After EU foreign ministers met in Luxembourg on October 17, they issued what are known as the meeting’s conclusions. These included a long list of items discussed by the ministers in a short space of time (less than seven hours). The conclusions covered Iraq, Ukraine, Libya, the so-called Middle East peace process, Bosnia and Herzegovina, and Mali. There were several sentences in which the EU was “deeply concerned” by or “strongly condemns” events.
The conclusions on Syria were long, detailed, and dispassionate. They stated that since the beginning of the current offensive against Aleppo by the Syrian regime “and its allies, notably Russia,” there had been “deliberate targeting of hospitals, medical personnel, schools and essential infrastructure, as well as the use of barrel bombs, cluster bombs, and chemical weapons.”
The EU, the conclusions went on, “condemns the continued systematic, widespread and gross violations and abuses of human rights and all violations of international humanitarian law by all parties, particularly the Syrian regime and its allies.”
But in diplomatic, political, and even humanitarian terms, with few exceptions, Europe’s role in trying to ease the suffering in Syria has been pitiful. That is not only because Europe lacks the hard power to stop the fighting or to back certain factions or movements. Europe’s soft power in support of Lebanon and Jordan, which have been overwhelmed by refugees fleeing the war in Syria, has also been too little, too late.
If anything, the ministers’ conclusions confirm the powerlessness of the EU’s role in Syria. And if and when the war is over, the EU will try to redeem itself by throwing money at the country, just as it did in the Western Balkans after the war in the former Yugoslavia finally ended in 1999 and in Afghanistan.
“Only once an inclusive political transition is in place [in Syria],” the conclusions stated, “will the EU be able to assist with the reconstruction of the country directly and through international organisations, an EU objective that will enable the millions of Syrians who have been forced to flee their homes to return to them and live in peace and security in their own lands.”
It’s as if the refugee crisis will simply evaporate and Syria will be able return to stability and normality. It’s as if the EU can then resort to using its soft-power tools, this time by mobilizing massive funds and providing extensive humanitarian and reconstruction assistance to rebuild a country and society devastated by war and brutality.
Yet the EU’s soft power, which is also about crisis management, is no longer the attraction it once was—even for the member states.
Poland and particularly Hungary conflate soft power with Europe’s liberal values. These values do not just cover human rights, media freedom, the rule of law, and accountability. They also relate to other specific EU values, especially the free movement of people and access by all member states to the EU single market. These sets of values have made the EU attractive to its members as well as to those countries aspiring to join the bloc.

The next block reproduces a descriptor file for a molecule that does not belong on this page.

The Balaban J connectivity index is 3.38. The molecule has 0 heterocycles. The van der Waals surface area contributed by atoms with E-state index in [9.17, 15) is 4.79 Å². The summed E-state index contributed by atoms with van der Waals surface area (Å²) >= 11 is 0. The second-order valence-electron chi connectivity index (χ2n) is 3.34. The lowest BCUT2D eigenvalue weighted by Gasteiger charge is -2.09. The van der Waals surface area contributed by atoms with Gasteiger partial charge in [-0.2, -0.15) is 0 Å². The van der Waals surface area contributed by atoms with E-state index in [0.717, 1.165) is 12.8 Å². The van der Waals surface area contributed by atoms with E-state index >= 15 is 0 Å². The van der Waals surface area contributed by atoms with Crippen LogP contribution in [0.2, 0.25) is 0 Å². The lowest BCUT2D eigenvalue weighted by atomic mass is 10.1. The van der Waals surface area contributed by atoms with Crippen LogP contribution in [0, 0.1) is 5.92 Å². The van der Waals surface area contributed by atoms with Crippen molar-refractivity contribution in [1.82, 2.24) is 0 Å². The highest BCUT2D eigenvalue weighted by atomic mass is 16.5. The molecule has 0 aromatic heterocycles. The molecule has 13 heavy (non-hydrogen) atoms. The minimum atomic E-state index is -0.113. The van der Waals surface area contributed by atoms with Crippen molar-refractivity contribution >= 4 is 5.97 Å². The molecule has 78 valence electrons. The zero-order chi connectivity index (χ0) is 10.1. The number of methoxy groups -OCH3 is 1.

But even these soft-power tools were not sufficiently attractive to persuade a majority of Britons to vote to remain in the EU in the UK’s June 23 referendum on EU membership. A country that had not shied away from using hard power in the past rejected the soft power of the EU and all the advantages of belonging to a powerful trading bloc anchored on essential freedoms and values.
This rejection of the EU’s soft power has also become conflated with the refugee and migration issues. Under a relocation scheme, the European Commission, the EU’s executive, had asked member states to accept a fair share of refugees commensurate with the size of their country, a request that several governments rejected even though it was a humanitarian response to the war in Syria.
That humanitarian support—one of the main instruments of the EU’s soft power—was dismissed by those Britons who campaigned to leave the EU, and by other EU governments. Soft power was equated with Europe opening its doors to refugees and migrants without putting in place a common refugee and asylum policy and the infrastructure to cope with them. Some member states also equated this kind of soft power with the undermining of their sovereignty.
This changing view of soft power and the reluctance of the EU as a bloc to use hard power are not sustainable in the long term. An end to war and instability in the Middle East is not in sight. Russia’s growing military influence in the region is set to continue, particularly because neither the EU nor the United States has the political will to counter Russia’s long-term strategy there.
It will require a major reassessment by EU leaders of the use and merits of soft power if the EU wants to make a difference inside and outside the bloc. For now, the conclusions that EU foreign ministers signed up to on October 17 are toothless.